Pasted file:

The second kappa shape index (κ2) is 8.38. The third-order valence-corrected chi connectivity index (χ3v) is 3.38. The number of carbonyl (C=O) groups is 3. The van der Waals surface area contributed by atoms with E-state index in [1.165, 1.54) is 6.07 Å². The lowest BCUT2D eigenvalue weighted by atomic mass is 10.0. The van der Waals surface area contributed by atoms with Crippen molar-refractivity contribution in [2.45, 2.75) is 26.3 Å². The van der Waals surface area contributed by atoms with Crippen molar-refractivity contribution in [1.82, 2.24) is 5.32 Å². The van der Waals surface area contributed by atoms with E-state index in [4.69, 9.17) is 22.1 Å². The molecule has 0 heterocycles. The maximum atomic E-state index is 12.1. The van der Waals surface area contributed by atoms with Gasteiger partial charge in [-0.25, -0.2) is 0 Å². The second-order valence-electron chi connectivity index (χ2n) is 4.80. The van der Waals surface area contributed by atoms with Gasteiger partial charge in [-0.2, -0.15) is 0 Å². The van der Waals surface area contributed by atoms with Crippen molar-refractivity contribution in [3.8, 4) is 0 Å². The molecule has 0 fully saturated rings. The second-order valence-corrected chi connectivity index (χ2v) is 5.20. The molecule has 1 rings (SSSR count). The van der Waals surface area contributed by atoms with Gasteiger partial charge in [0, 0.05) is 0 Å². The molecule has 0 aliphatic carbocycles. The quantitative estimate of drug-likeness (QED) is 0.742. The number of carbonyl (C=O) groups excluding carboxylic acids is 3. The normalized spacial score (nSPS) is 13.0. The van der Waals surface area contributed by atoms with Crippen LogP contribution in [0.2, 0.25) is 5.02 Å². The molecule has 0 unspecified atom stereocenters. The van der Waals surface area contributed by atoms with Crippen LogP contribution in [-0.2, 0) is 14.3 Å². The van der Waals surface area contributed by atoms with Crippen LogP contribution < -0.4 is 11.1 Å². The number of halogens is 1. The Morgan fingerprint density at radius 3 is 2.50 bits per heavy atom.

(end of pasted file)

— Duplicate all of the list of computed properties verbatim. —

The second kappa shape index (κ2) is 8.38. The third-order valence-corrected chi connectivity index (χ3v) is 3.38. The number of carbonyl (C=O) groups is 3. The van der Waals surface area contributed by atoms with E-state index in [1.165, 1.54) is 6.07 Å². The lowest BCUT2D eigenvalue weighted by atomic mass is 10.0. The van der Waals surface area contributed by atoms with Crippen molar-refractivity contribution in [2.45, 2.75) is 26.3 Å². The van der Waals surface area contributed by atoms with Crippen molar-refractivity contribution in [1.82, 2.24) is 5.32 Å². The van der Waals surface area contributed by atoms with E-state index in [4.69, 9.17) is 22.1 Å². The molecule has 0 heterocycles. The maximum atomic E-state index is 12.1. The van der Waals surface area contributed by atoms with Gasteiger partial charge in [-0.25, -0.2) is 0 Å². The second-order valence-electron chi connectivity index (χ2n) is 4.80. The van der Waals surface area contributed by atoms with Gasteiger partial charge in [-0.2, -0.15) is 0 Å². The van der Waals surface area contributed by atoms with Crippen molar-refractivity contribution in [3.8, 4) is 0 Å². The molecule has 0 fully saturated rings. The second-order valence-corrected chi connectivity index (χ2v) is 5.20. The molecule has 1 rings (SSSR count). The van der Waals surface area contributed by atoms with Gasteiger partial charge in [0, 0.05) is 0 Å². The molecule has 0 aliphatic carbocycles. The quantitative estimate of drug-likeness (QED) is 0.742. The number of carbonyl (C=O) groups excluding carboxylic acids is 3. The normalized spacial score (nSPS) is 13.0. The van der Waals surface area contributed by atoms with Crippen LogP contribution in [0.2, 0.25) is 5.02 Å². The molecule has 0 unspecified atom stereocenters. The van der Waals surface area contributed by atoms with Crippen LogP contribution in [-0.2, 0) is 14.3 Å². The van der Waals surface area contributed by atoms with Crippen LogP contribution < -0.4 is 11.1 Å². The number of halogens is 1. The Morgan fingerprint density at radius 3 is 2.50 bits per heavy atom.